The Child Abuse Scandal Rocking Pakistan

For years, a paedophile ring allegedly run by a high profile family operated with impunity in Pakistan’s Punjab province, the heartland of the political base of support for Prime Minister Nawaz Sharif. It’s governor is his brother. Hundreds of children are believed to be abused. “Villagers in the central Punjabi village of Husain Khan Wala told Reuters that a prominent family there has for years forced children to perform sex acts on video. The footage was sold or used to blackmail their impoverished families. Rubina Bibi says her 13-year-old son was a victim, but when she tried to file a report at the Ganda Singh Wala police station a month and a half ago, “the police station clerk told me to get lost and I was thrown out”. “My son is in the videos, he is a victim,” she said. “Our children were forced into this. They were humiliated. But the police are treating them like criminals.” Another mother, Shakila Bibi, said: “I went to the police station to file a complaint, but instead of registering a (report), they took my son into custody.” (Reuters

Don’t Call it a Comeback…The former president of Central African Republic, Francois Bozize, will return from exile to contest a presidential election in October two years after he was forced from power, the leader of his Kwa Na Kwa political party said on Monday. (Reuters

Save the Date: Pope Francis has taken a cue from Orthodox Christians and designated Sept. 1 as a day for Catholics to pray for the care of the environment. (AP


A court in Britain said Monday it had dropped an extradition case against Rwanda’s intelligence chief. (AFP

China’s foreign minister has pledged continued support to the three West African countries hardest hit by the Ebola outbreak that has killed more than 11,200 people. (AP

A surge in migrants from Africa threatens the European Union’s living standards and social infrastructure, British Foreign Secretary Philip Hammond said on Sunday, saying the bloc was unable to take in millions of people seeking a new life. (Reuters

Seasonal rains have failed to materialize in some parts of Ethiopia, causing deaths of many cattle and other animals. Witnesses say hundreds of cattle are dying daily, especially in the Afar Region. (VOA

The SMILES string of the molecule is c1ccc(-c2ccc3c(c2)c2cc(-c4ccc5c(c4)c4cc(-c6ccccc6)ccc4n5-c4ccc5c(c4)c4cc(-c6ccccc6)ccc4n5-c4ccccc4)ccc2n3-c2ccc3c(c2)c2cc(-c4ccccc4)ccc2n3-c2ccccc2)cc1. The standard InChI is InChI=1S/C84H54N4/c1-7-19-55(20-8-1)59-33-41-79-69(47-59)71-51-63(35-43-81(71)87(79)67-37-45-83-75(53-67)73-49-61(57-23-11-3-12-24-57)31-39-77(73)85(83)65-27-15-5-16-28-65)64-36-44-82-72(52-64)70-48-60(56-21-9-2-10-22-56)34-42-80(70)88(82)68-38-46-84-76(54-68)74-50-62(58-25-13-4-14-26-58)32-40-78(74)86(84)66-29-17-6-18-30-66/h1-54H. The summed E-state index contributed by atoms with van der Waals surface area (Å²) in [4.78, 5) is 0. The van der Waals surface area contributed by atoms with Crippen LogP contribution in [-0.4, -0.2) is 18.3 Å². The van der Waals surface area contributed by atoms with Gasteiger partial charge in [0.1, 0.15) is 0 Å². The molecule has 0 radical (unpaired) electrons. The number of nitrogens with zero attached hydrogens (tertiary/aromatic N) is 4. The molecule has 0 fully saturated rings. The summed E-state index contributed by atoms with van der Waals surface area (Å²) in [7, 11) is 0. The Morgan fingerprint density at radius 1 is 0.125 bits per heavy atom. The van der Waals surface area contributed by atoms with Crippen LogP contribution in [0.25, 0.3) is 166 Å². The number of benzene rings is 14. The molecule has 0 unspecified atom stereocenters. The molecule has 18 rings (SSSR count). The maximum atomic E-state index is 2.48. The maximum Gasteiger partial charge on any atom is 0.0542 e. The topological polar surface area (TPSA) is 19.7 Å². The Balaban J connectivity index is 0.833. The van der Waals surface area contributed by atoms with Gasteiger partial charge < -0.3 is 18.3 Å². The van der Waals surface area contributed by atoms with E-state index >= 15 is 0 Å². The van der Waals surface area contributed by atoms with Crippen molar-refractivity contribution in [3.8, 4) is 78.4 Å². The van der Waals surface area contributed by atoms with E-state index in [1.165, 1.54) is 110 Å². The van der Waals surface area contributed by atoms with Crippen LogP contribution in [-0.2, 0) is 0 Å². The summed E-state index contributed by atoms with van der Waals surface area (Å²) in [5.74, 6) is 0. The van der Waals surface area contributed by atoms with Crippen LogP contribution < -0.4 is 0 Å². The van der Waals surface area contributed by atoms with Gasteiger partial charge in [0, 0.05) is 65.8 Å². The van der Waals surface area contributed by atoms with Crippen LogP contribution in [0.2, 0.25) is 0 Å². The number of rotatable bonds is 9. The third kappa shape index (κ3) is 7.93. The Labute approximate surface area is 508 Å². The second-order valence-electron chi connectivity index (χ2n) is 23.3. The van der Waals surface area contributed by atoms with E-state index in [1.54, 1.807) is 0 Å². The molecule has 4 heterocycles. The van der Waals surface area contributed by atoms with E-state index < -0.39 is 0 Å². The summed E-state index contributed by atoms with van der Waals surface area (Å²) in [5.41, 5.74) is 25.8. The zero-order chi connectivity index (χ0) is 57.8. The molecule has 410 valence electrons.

A new study finds that Africa’s rural farmers can  reduce carbon emissions and it won’t be such a big burden as was once thought. (VOA


Six members of the security forces have been killed in a series of attacks in Turkey amid rising tension between the government and Kurdish militants. (BBC

More than 1,000 migrants were rescued trying to cross the Mediterranean over the weekend, Italy’s coastguard said Sunday, with further tragedies narrowly averted. (AFP

Saudi-backed forces loyal to Yemen’s exiled government announced Monday the recapture of Abyan province in a southern offensive that has seen key gains against Shiite Huthi rebels. (AFP

At least 58 people were killed and more than 100 wounded on Monday in two blasts in eastern Iraq claimed by Islamic State in a province once considered mostly free of them. (Reuters


Nepali police shot dead at least two demonstrators and injured about a dozen others on Monday after they attacked buildings during a protest against proposals for administrative reform in the Himalayan country. (Reuters

Myanmar’s government and military have won rare praise for their handling of the country’s deadly floods, helping to erase criticism over a previous disaster and possibly bolstering support before a landmark election in November. (Reuters

Police in eastern India said a stampede early Monday outside a Hindu temple killed at least 10 people. Authorities said the incident happened as thousands of people taking part in a religious festival in Jharkhand state rushed toward the temple just after its doors opened. (VOA

Afghan President Ashraf Ghani demanded that Pakistan crack down on the Taliban after a car bomb explosion near Kabul airport claimed by the Islamist militants killed five people on Monday, the latest in a series of suicide attacks to rock the capital. (Reuters

The Americas

A political activist who played a prominent role in the search for 43 students and other missing people in southern Mexico has been killed. (AP

The United States is “deeply concerned” about arrests of dissidents in Cuba but this will not affect a landmark visit to Havana by US Secretary of State John Kerry, the State Department said Monday. (AFP

…and the rest

Hungary has received 110,000 asylum requests so far in 2015, more than double the total for all of last year, the head of the country’s immigration office said Monday. (AP

A heat wave in Poland on Monday forced the national supplier to cut electricity to factories for several hours, and Prime Minister Ewa Kopacz appealed to people to save energy during the day. (AP

The European Commission on Monday approved $2.6 billion of aid over six years for countries including Greece and Italy that have struggled to cope with a surge in numbers of immigrants. (Reuters


Washington Post’s Beirut bureau chief Liz Sly is Mark’s podcast guest this week. She discusses the situation in Syria, and shares stories from her long career as a foreign correspondent, including reporting from Rwanda right after the genocide. (Global Dispatches Podcast

Beyond Cecil: The illegal trade in wildlife has real consequences for the world (Guardian

Why helicopters matter in Nepal (IRIN

A New War Crimes Court is Born, but Who is Responsible in Kosovo? (Justice in Conflcit

Think the world’s getting worse? Think again, says economist (TRF

Why Should West Africa Hesitate to Endorse Term Limits? (AllAfrica

Why Africa Offers Growing Opportunities for Agricultural Products (The Conversation

Kenya Must Protect Human Rights to Attain Zero HIV Infections (Key Correspondents

Reparations for Namibian Genocide? (Al Jazeera
Will Paris Conference On Climate Change Come to Fruition? (The New Times